(This is our princess helping me with my homework.)
1. Find a school for working adults. Shop around for the right fit. My school allows me to take one class at a time. Ask people were they went to school. Finding the right fit will make you a more successful student.
2. Shop for price.You want a degree in the end, not student loan debt.
3. Plan ahead. Freeze meals. Buy toilet paper. Anything you can do ahead of time or on break helps.
4. Don't get behind!!! Keep up with assignments and readings. Ask your instructor what you can do ahead.
5. Dress professionally. When I was in undergrad, students wore work out clothes to class. Sadly, those days are gone.
6. Buy books on Amazon. Try not to buy at the bookstore. Get the ISN code and shop on line. It will save you a ton of money.
7. Make friends in class. Connections are important in the real world after school, but also connections help at school too. A classmate can take notes for you while your sick. Also, others may have a different point of view that is helpful.
8. Do homework together or at least at the same time. I let my children see me study. They are usually quiet while they do their homework.
Eight years ago I had twins. I stayed home with them a while and they ate a ton. They still do. The solution was to make their baby food. It is more simple than it seems and very inexpensive. My boys now are great vegetable eaters and I think it is from the good early start.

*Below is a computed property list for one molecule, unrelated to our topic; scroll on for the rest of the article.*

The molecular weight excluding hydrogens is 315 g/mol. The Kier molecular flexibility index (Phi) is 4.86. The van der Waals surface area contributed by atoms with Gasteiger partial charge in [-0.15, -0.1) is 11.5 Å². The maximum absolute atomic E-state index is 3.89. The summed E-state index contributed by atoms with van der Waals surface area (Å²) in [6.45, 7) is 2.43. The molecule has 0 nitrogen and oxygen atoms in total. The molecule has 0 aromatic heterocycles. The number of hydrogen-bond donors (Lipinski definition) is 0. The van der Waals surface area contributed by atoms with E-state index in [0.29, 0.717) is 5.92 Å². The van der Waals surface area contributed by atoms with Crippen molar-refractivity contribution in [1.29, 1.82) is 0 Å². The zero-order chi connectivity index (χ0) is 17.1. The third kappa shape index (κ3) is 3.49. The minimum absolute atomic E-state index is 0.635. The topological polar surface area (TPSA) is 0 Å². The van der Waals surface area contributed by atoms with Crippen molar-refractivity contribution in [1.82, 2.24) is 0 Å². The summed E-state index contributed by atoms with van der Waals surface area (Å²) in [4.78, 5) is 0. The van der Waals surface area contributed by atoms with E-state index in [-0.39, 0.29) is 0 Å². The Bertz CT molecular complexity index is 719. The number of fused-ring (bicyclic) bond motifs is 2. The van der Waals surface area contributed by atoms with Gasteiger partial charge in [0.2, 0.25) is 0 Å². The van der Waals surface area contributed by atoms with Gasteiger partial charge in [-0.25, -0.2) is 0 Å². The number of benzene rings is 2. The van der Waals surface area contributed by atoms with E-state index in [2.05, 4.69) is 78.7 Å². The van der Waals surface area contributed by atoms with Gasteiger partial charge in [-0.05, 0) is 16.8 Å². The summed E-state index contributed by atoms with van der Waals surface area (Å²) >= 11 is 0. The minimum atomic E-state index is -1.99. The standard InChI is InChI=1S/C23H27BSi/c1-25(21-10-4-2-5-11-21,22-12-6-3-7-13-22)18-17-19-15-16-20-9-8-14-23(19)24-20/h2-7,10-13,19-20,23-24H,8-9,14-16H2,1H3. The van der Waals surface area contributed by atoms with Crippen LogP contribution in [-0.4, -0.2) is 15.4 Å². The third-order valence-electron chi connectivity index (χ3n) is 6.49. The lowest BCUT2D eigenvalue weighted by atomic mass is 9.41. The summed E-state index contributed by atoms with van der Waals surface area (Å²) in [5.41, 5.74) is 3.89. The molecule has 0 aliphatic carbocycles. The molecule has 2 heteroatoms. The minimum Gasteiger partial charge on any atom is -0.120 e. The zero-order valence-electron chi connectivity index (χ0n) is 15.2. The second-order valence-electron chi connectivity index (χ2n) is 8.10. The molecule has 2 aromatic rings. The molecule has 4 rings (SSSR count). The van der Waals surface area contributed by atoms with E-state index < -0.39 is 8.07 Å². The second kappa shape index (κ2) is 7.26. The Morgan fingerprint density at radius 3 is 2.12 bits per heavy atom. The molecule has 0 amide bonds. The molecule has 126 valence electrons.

Princess won't be six months old for a little while, but I wanted to feed her local, in season, food. This time I am only cooking for one baby. I have just been using left over food. These apples above are ready to become baby food.
Before you start make sure everything is very clean. Be careful not to contaminate the baby food. If your baby has a food allergy, you might not be able to tell what they are allergic too.
I fill the pan with water to cover the bottom. Then put in sliced up fruit (or veggies). Steam themuntil soft. Allow to cool.
When the fruit cools put it in a food processer. (I have used a blender in the past, but you need lots of liquid. Include in the food processer the cooking liquid remaining.) The liquid will contain some nutrients. I have put formula in the mixture to add nutrients for foster children in our care. Process until smooth. Smaller babies prefer less texture. It may take babies longer to get used to homemade food, because it won't be as smooth as store bought. My babies would not eat store bought food.
When complete spoon into ice trays and freeze. When frozen, place in Ziploc bags for storage.
So far, I have made zucchini, yellow squash, blueberry, blueberry banana, apple, plums (which are not worth the work) and green beans.